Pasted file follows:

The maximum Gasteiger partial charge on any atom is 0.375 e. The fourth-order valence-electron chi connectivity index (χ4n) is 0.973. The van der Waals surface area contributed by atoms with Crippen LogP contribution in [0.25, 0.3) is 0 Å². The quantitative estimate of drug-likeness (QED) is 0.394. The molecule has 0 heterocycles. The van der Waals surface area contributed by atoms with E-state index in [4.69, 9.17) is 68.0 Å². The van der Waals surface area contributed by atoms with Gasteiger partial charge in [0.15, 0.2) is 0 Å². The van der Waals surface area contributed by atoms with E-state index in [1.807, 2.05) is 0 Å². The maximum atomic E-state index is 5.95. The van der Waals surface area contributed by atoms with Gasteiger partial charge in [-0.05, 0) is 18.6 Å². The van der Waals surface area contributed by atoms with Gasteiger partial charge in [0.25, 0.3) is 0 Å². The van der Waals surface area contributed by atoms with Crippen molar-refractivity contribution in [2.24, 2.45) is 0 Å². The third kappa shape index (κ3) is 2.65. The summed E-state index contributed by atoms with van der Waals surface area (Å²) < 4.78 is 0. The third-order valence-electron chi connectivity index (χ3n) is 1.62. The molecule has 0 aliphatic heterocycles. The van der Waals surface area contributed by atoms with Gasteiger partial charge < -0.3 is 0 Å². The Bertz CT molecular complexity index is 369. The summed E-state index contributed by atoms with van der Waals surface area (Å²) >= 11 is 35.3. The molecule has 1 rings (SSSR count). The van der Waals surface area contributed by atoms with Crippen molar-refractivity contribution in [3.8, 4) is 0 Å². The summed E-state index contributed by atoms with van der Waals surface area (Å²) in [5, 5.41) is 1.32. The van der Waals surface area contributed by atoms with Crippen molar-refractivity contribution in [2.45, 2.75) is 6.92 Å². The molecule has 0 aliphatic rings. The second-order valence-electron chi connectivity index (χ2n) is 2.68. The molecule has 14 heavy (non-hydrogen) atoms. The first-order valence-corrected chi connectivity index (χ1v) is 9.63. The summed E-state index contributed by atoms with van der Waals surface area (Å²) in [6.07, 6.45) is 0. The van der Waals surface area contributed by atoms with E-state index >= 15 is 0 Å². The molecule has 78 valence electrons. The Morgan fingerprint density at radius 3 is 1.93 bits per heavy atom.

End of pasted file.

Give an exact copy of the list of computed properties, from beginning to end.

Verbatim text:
The maximum Gasteiger partial charge on any atom is 0.375 e. The fourth-order valence-electron chi connectivity index (χ4n) is 0.973. The van der Waals surface area contributed by atoms with Crippen LogP contribution in [0.25, 0.3) is 0 Å². The quantitative estimate of drug-likeness (QED) is 0.394. The molecule has 0 heterocycles. The van der Waals surface area contributed by atoms with E-state index in [4.69, 9.17) is 68.0 Å². The van der Waals surface area contributed by atoms with Gasteiger partial charge in [0.15, 0.2) is 0 Å². The van der Waals surface area contributed by atoms with E-state index in [1.807, 2.05) is 0 Å². The maximum atomic E-state index is 5.95. The van der Waals surface area contributed by atoms with Gasteiger partial charge in [-0.05, 0) is 18.6 Å². The van der Waals surface area contributed by atoms with Gasteiger partial charge in [0.25, 0.3) is 0 Å². The van der Waals surface area contributed by atoms with Crippen molar-refractivity contribution in [2.24, 2.45) is 0 Å². The third kappa shape index (κ3) is 2.65. The summed E-state index contributed by atoms with van der Waals surface area (Å²) < 4.78 is 0. The third-order valence-electron chi connectivity index (χ3n) is 1.62. The molecule has 0 aliphatic heterocycles. The van der Waals surface area contributed by atoms with Gasteiger partial charge < -0.3 is 0 Å². The Bertz CT molecular complexity index is 369. The summed E-state index contributed by atoms with van der Waals surface area (Å²) >= 11 is 35.3. The molecule has 1 rings (SSSR count). The van der Waals surface area contributed by atoms with Crippen molar-refractivity contribution in [3.8, 4) is 0 Å². The summed E-state index contributed by atoms with van der Waals surface area (Å²) in [5, 5.41) is 1.32. The van der Waals surface area contributed by atoms with Crippen molar-refractivity contribution in [2.45, 2.75) is 6.92 Å². The molecule has 0 aliphatic rings. The second-order valence-electron chi connectivity index (χ2n) is 2.68. The molecule has 14 heavy (non-hydrogen) atoms. The first-order valence-corrected chi connectivity index (χ1v) is 9.63. The summed E-state index contributed by atoms with van der Waals surface area (Å²) in [6.07, 6.45) is 0. The van der Waals surface area contributed by atoms with E-state index >= 15 is 0 Å². The molecule has 78 valence electrons. The Morgan fingerprint density at radius 3 is 1.93 bits per heavy atom.